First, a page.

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Agreement for five in bullying case

South Hadley teens would admit to lesser charges, have graver ones dropped

By John M. Guilfoil
Globe Staff / April 27, 2011

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Five of the six defendants charged in connection with the bullying last year of a teenage South Hadley girl who later committed suicide have agreed to admit to a misdemeanor, and in exchange prosecutors will drop more serious charges against them, a person familiar with the charges said yesterday.

In a case that made international headlines, the teenagers accused of bullying 15-year-old Phoebe Prince will be allowed to admit to the lesser crime of harassment, according to a source with direct knowledge of the case.

The person, who was not authorized to comment publicly about the case, spoke on condition of anonymity.

Kayla Narey, Sharon Chanon Velázquez, Ashley Longe, Sean Mulveyhill, and Flannery Mullins, all of South Hadley, faced felony and misdemeanor charges, including civil rights violations causing bodily injury, criminal harassment, and disruption of a school assembly.

Flannery and Velázquez also faced charges of stalking Prince.

Mulveyhill was charged with statutory rape, a charge that will also be dropped under the agreement, the source said.

The teenagers will probably receive probation, the source said, and the deals are subject to the approval of a judge.

Prince’s family could not be reached for comment yesterday. Prince, a freshman and an immigrant from Ireland, hanged herself in January 2010 in her family’s home after what Elizabeth Scheibel, then the Northwestern district attorney, called the ’’culmination of a nearly three-month campaign of verbally assaultive behavior and threats of physical harm.’’

Colin Keefe, a lawyer representing Velázquez, declined last night to discuss any possible disposition to the case.

“I am confident that the public opinion about my client will drastically change at the appropriate time when the true facts are revealed,’’ he said.

Prosecutors say Velázquez, Mullins, and Longe were angry with Prince because of her relationship with Springfield teenager Austin Renaud and said they relentlessly taunted her in person and on Facebook.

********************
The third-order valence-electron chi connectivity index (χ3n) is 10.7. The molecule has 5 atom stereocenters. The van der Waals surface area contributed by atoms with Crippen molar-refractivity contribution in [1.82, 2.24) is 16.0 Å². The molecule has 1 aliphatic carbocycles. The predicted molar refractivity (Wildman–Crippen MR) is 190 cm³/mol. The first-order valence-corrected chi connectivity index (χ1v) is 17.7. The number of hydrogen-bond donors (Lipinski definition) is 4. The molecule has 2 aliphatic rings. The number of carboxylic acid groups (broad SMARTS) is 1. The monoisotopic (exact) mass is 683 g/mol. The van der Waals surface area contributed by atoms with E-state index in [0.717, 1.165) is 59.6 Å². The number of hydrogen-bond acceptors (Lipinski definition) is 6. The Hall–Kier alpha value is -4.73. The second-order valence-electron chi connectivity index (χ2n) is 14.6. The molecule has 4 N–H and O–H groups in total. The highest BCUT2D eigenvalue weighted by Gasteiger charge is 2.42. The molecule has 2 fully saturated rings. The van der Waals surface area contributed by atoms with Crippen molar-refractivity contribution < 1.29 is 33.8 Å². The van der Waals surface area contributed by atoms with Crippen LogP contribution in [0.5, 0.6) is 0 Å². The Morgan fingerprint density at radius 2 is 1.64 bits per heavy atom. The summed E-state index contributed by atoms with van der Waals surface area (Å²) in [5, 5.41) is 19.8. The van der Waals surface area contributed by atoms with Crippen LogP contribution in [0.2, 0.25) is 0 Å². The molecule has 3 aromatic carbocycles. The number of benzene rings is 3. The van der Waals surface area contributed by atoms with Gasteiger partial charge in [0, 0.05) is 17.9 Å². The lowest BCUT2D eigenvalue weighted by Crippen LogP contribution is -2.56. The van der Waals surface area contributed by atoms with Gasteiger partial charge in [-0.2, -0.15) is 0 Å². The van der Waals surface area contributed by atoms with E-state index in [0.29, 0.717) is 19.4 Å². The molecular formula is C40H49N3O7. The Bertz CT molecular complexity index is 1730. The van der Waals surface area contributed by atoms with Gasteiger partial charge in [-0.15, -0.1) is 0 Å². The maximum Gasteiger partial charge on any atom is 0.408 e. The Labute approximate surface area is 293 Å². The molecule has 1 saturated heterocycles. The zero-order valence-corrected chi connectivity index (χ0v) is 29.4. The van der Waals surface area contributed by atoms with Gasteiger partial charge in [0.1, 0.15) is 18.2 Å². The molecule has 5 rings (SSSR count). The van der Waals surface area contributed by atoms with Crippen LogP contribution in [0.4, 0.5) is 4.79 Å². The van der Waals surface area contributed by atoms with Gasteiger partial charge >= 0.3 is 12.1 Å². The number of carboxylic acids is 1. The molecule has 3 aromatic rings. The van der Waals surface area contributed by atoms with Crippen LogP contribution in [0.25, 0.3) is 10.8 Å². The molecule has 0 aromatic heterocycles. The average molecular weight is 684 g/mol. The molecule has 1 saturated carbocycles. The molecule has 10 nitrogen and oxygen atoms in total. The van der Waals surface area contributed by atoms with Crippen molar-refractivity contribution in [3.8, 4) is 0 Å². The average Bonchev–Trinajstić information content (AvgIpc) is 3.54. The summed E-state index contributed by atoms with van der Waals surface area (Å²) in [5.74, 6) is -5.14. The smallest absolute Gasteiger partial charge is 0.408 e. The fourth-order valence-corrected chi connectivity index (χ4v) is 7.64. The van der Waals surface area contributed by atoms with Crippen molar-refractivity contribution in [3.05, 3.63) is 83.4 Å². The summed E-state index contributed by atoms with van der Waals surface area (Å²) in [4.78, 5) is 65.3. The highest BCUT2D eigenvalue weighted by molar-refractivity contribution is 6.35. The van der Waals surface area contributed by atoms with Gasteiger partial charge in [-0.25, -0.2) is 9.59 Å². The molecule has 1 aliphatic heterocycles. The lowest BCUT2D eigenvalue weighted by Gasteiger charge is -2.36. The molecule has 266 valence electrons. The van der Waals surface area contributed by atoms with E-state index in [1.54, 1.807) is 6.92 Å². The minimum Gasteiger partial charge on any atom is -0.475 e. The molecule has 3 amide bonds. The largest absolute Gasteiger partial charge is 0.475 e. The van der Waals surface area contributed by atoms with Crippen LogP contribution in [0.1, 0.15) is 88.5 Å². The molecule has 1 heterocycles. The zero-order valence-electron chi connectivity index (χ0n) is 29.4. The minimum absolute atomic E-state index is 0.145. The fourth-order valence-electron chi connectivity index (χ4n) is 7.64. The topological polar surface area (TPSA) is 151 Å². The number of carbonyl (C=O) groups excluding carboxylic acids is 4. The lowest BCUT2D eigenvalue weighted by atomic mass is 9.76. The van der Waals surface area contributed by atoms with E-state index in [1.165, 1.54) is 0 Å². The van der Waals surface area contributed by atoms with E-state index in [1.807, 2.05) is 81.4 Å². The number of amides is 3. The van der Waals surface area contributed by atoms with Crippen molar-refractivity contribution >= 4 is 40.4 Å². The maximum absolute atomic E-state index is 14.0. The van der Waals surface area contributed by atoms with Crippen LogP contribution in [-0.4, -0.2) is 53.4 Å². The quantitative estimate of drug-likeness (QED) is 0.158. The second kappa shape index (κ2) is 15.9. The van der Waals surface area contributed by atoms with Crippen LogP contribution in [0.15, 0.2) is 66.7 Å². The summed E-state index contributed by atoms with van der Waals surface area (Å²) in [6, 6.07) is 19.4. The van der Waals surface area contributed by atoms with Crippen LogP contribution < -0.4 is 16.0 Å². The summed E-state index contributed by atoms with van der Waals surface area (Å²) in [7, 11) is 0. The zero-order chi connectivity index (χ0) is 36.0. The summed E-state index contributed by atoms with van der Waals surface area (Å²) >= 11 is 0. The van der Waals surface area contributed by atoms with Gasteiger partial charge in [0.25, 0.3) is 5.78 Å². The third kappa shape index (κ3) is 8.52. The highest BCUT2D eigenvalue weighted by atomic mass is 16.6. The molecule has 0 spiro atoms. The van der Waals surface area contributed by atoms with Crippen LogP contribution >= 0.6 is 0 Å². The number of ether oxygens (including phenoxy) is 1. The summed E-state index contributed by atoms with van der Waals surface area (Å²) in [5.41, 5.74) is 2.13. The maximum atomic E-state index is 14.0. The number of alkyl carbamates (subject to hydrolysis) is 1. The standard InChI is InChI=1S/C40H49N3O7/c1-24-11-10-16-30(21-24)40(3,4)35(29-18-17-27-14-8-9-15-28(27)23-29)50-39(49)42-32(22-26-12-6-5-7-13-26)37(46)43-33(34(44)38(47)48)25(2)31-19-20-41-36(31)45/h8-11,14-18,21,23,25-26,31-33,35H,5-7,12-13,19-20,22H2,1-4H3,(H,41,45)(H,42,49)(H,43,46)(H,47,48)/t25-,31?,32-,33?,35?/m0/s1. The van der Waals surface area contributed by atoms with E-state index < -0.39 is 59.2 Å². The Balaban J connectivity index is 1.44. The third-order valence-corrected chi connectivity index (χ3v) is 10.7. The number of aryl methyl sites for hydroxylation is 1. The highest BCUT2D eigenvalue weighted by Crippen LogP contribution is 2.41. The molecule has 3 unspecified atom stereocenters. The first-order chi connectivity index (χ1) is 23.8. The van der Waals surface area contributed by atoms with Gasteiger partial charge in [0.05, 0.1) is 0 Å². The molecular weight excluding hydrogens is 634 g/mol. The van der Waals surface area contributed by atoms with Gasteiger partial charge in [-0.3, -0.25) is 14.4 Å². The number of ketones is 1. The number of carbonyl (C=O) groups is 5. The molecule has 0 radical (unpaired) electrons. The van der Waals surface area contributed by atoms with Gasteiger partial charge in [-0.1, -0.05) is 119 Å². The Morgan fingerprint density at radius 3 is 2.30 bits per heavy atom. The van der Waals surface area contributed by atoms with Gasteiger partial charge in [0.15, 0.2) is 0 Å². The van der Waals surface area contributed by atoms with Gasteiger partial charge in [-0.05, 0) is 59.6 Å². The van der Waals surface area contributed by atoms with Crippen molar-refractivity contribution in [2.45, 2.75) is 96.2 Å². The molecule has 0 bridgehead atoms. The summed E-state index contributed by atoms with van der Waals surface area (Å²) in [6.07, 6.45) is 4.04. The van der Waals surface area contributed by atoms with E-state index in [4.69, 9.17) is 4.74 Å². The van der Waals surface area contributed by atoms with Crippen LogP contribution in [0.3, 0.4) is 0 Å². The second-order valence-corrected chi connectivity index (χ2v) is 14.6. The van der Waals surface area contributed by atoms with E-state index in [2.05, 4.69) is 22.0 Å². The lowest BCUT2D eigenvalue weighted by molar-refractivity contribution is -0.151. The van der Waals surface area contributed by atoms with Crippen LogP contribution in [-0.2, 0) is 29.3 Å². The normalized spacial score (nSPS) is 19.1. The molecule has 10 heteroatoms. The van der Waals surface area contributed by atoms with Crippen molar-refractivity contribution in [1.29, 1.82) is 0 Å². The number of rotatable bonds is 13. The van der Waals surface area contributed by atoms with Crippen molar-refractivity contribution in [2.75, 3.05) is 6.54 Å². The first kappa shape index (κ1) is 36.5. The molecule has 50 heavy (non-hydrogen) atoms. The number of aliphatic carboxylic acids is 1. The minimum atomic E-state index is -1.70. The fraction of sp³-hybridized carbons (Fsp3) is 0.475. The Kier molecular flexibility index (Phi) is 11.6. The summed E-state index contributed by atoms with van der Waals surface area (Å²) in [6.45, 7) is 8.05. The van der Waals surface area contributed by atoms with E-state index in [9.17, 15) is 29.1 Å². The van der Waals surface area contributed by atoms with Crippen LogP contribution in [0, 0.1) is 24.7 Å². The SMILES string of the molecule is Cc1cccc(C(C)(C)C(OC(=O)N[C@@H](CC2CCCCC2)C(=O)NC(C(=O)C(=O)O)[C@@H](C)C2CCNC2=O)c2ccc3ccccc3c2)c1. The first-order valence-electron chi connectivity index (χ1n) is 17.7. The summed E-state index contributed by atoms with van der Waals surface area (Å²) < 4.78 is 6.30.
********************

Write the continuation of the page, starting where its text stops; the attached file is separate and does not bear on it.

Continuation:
The legal agreements relate to the bullying charges that prosecutors say resulted in Prince’s death, but other charges may remain.

Longe is also charged with assaulting Prince by throwing an aluminum can at her.

Renaud still faces statutory rape charges in allegedly having sexual contact with the underage Prince.

Unforced sexual contact between two teenagers is considered statutory rape if one of them is under 16.

Renaud’s lawyer, Terrence Dunphy, told the Associated Press yesterday that he has not been discussing a possible deal with prosecutors.

Prosecutors confirmed yesterday that the teenagers have court dates.

Narey will be in Hampshire Superior Court next Wednesday. Velázquez, Longe, and Mullins will appear May 5 in Franklin-Hampshire Juvenile Court. Mulveyhill will be in Hampshire Superior Court May 6. Renaud’s next court date is a pretrial conference scheduled for July 6 in Hampshire Superior Court.

“Next week there may be significant developments in one or more of the cases against the defendants charged with the alleged bullying of Phoebe Prince,’’ the office of Northwestern District Attorney David E. Sullivan said in a statement yesterday.

“Due to the pending nature of the charges, however, the office cannot comment further at this time.’’

In an aggressive prosecutorial move and facing a mountain of antibullying fervor, Scheibel pressed criminal charges against the six students in spring 2010.

She retired as district attorney last year and was replaced by Sullivan, who decisively defeated Scheibel assistant Michael Cahillane in a Democratic primary before cruising to the post in November’s general election.

With no catch-all crime of bullying, prosecutors levied a variety of charges against the teenagers, taking multiple legal avenues in an attempt to punish them.

Northeastern University criminologist James Alan Fox said last night that the resolution is for the best.

“The district attorney wanted to make a strong statement and draw a line in the sand, which she did,’’ Fox said of Scheibel.

“But for so long, we ignored and tolerated bullying,’’ he said. “And to say at this point, ‘OK, we’re going to throw the book at you’ is the wrong approach. This is the better outcome.’’

Globe correspondent Neal J. Riley contributed to this report. John M. Guilfoil can be reached at jguilfoil@globe.com.